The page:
Hurricane Ida leaves a trail of destruction in the US state of Louisiana. Images show how streets and houses were completely flooded and collapsed. Governor John Bel Edwards calls the devastation Ida has already wrought “catastrophic.”
Ida made landfall near the city of New Orleans on Sunday as a Category 4 hurricane (on a scale of five). Wind speeds of 240 kilometers per hour were recorded.
In the meantime, the hurricane has weakened to category one. The wind is considerably less, but a lot of rain is still expected and this could bring further flooding. Up to 500 liters per square meter is expected in some places. By way of comparison: in the Belgian Ardennes, 270 liters per square meter fell in July in the most affected place.
Images from the affected area (see also the photos below) meanwhile show the damage that Ida has already done and it is impressive. More than a million homes on the US South Coast are without power. According to energy company Entergy, just mapping the damage to the network will take days. Blocked roads, flooding and persistent bad weather make it particularly difficult to reach rural areas.
According to Governor Edwards, more than 25,000 technicians are on hand to repair the network. Hospitals are a priority, he told CNN. “First of all, we need our hospitals more than anything else.” Four hospitals in the state have been evacuated because they have no power. Energy company Entergy said it would use drones, boats and all-terrain vehicles for the work, among other things. The power outage also threatens the water supply, partly because some of the water treatment plants run on electricity.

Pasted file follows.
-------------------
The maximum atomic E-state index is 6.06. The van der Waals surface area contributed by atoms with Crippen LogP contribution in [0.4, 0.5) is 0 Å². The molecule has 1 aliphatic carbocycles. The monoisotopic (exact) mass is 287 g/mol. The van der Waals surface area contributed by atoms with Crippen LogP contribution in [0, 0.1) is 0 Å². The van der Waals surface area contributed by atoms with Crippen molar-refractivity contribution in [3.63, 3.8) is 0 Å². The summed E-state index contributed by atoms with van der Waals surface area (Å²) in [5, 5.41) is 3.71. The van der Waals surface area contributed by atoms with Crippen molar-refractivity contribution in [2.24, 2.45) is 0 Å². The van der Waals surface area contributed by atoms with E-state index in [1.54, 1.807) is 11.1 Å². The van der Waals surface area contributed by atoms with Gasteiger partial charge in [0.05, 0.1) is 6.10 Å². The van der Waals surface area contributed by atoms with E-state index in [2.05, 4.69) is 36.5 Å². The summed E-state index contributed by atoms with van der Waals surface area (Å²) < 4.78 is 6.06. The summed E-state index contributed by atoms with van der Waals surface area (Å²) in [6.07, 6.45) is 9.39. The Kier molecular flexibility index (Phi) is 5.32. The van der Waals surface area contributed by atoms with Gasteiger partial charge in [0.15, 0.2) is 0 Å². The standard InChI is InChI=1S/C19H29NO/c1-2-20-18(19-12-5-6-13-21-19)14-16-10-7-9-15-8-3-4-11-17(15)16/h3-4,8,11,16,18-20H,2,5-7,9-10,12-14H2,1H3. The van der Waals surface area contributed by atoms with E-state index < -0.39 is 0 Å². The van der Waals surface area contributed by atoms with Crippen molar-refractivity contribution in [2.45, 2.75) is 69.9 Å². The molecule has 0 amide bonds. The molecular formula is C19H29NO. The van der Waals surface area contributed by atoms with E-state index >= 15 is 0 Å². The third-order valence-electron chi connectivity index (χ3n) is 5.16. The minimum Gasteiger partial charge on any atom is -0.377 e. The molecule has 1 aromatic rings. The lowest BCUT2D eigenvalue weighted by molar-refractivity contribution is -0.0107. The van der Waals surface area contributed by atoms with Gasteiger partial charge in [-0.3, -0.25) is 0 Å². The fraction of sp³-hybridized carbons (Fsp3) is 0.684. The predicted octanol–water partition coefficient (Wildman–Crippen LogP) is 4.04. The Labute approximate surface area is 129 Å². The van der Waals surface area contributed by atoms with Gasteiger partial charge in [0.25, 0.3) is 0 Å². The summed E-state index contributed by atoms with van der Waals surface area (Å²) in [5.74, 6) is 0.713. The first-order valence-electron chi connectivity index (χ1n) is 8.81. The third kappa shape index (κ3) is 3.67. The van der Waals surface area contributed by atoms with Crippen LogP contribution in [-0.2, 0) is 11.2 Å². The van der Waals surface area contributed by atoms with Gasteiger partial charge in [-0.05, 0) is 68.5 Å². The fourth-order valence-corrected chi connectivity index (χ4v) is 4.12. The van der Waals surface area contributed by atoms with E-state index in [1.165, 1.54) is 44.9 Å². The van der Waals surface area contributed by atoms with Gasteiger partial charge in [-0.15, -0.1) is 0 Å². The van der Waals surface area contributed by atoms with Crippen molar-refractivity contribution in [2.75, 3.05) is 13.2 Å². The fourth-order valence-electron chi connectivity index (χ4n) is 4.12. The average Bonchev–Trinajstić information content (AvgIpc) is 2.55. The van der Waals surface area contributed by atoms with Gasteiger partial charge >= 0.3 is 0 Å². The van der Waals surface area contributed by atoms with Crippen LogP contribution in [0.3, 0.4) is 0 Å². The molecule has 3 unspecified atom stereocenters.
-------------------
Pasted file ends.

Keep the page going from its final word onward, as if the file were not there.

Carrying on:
As far as is known, two people have been killed in the storm so far. In the town of Prairieville, someone was hit by a falling tree. In New Orleans, someone was killed trying to drive down a flooded street. Edwards fears the death toll will rise ‘significantly’. Reconstruction could take months, he said.
15 billion dollars
The hurricane could cost insurers at least $15 billion in damage. But analysts do not rule out the possibility that the costs for insurers could rise to 20 billion dollars or even more.
These are still early estimates and with past hurricanes such as Katrina in 2005, the true extent of the damage only became clear after days. Hurricanes also often cause a lot of damage inland.
“The wind continues to blow hard and water levels are rising,” said an analyst from investment bank RBC Capital Markets. “It will take some time before we have a complete picture of the insured damage. At the moment we are not counting on a ‘worst case loss’, but on a significant total.”
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